Opera Critic » Blog Archive » Jenufa, Deutsche Oper, Berlin, March 4, 2012

The audience at any Janacek opera must be ready to be appalled, watching persons acting in ways that are in truth no other than they ways they might have acted themselves; but they come back nevertheless because of the redemption Janacek unearths in the end, in the deepest and darkest places. Stark realism will afford only the truest of miracles.
Appropriately, then, the set of this new production is a stark white room furnished with only a simple metal table and a chair, elevated above the stage and framed in darkness. A woman in black has entered through a door in the rear and moves slowly to the right front looking out at the audience as if longing to be understood but having no delusions she will be. With so little by way of visual clues we can only assume she has been ushered into a doctor’s office and has bad news about a pregnancy. The wall on the rear slides to the right so that the door disappears and it is only an empty white wall but then continues to slide so as to reveal a breach from the left and Jenufa enters in a simple blood-red shift and heels, with her rosemary bush. Blood-red, sanitary white and the silent black of death, for the lady in black is merely a silent apparition during the first scenes.
Our view of the characters on the white stage in their monochrome costumes tends inevitably toward melodrama but then we watch how well this tendency is kept under control — how the art of the dramaturge is hiding art. The lady in black turns out to be the Stepmother, and it turns out that the Stepdaughter in red is the one who is pregnant. Her baby’s cap, the one thing brought back onto the stage from beneath the frozen river’s ice in Act Three, is also red. Again the simple decisions are packed with sense — the red of living love and the black of love that has died.
The Stepmother is a mysterious figure: she has become the sexton of the church and has been given the role of moral pillar by the community. In fact she is the second wife of the spendthrift second son of Grandmother Buryja, Steva’s younger brother Thomas, whom we do not meet. Only from the wedding song in the third act and the Stepmother’s staged reaction to it — a mounting revulsion — do we gather that she made some kind of mistake with this lout, the sort of mistake that would now make her so prudish as to disallow Jenufa to see Steve for a year because of his drunken behavior, ignorant as she is that Jenufa is already pregnant by him and needs him to marry her sooner. The Stepmother is the only woman in the opera who has no child of her own, only a stepdaughter — whence the title. And yet it is she that kills Jenufa’s baby thinking Jenufa can thus salvage her life by marrying Laca who truly loves her, rather than the older Buryja grandson Steva, his half brother.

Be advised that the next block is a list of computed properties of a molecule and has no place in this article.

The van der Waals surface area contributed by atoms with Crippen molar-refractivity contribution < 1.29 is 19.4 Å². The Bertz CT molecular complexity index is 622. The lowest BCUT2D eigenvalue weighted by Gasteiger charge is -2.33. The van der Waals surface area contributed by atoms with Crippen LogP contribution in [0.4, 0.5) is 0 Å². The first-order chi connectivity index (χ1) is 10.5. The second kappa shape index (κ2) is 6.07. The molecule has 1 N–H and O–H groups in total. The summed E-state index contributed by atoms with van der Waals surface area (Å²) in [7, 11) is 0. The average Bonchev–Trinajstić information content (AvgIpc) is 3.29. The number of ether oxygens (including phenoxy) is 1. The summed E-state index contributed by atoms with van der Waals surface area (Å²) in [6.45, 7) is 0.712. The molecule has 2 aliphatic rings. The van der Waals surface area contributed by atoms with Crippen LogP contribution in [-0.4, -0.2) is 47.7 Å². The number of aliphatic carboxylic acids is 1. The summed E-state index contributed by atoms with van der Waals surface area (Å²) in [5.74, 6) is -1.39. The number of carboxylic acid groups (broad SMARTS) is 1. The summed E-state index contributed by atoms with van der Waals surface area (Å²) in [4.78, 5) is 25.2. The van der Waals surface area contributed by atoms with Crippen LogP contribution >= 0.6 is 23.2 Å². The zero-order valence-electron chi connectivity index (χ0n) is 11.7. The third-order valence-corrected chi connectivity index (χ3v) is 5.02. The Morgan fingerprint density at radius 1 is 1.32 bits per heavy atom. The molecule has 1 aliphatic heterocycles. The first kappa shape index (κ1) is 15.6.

Jenufa is the main character and the opera is named after her but the playwright had kept the stepmother in its title with a possessive pronoun. The main problem in the presentation of the story is therefore to maintain a balance between these two characters that in the end will tilt to Jenufa. She is the only character in the drama that does not change: she only loves and she only deepens. By the end, after Laca has defended her against the envious taunts of the mayor’s wife and the mob that supposes she killed the baby, we find there is only one person left who is worthy of her love, the one who loved her so much he cut her face. The plot tilts her way because the other pan has been emptied out. And now the back wall has disappeared, revealing a black beyond, and Jenufa closes the opera by telling Laca their love is is a good thing born as a miracle out of the dross of misguided passions; they turn away from the audience and begin to walk away from the audience, into a future they will illuminate with a truer love — the kind, Jenufa says, that comes from God.

Runnicles opened the prelude with a slower and more visceral pace than usual, and maintained this idiom, replacing the semi-autistic tenseness we have come to expect with a wilder and more reckless energy. This is the energy of Laca, the only life-loving energy in the story, and Hartmann’s powerful tenor brought this energy into song.  The Stepmother’s role requires a lot of body language to express the mystery of what is going on inside her and the task was handled well by the dramaturge and by Larmore. The mayor and his wife and daughter were, I felt, crude and hapless rather than the competent hypocrites they are. The dressing scene and bridal song, so richly deserved by Jenufa, were done with special charm and beauty by Spaulding’s chorus. Kaune’s Jenufa and Runnicles’ orchestra succeeded every time to pull off those wonderful moments Janacek always rises to, those high ascents above reckless fray of the world to the re-centering vision of dignity and faith; and the audience was very pleased.

This entry was posted by Paul du Quenoy on Sunday, March 4th, 2012 at 3:26 pm and is filed under Miscellaneous. Both comments and pings are currently closed.

One comment

Jake Gittes

I saw The Makropolus Case at The Met a few nights ago and I thought it was great.

I never saw Janacek opera before.

May 6th, 2012 at 1:52 am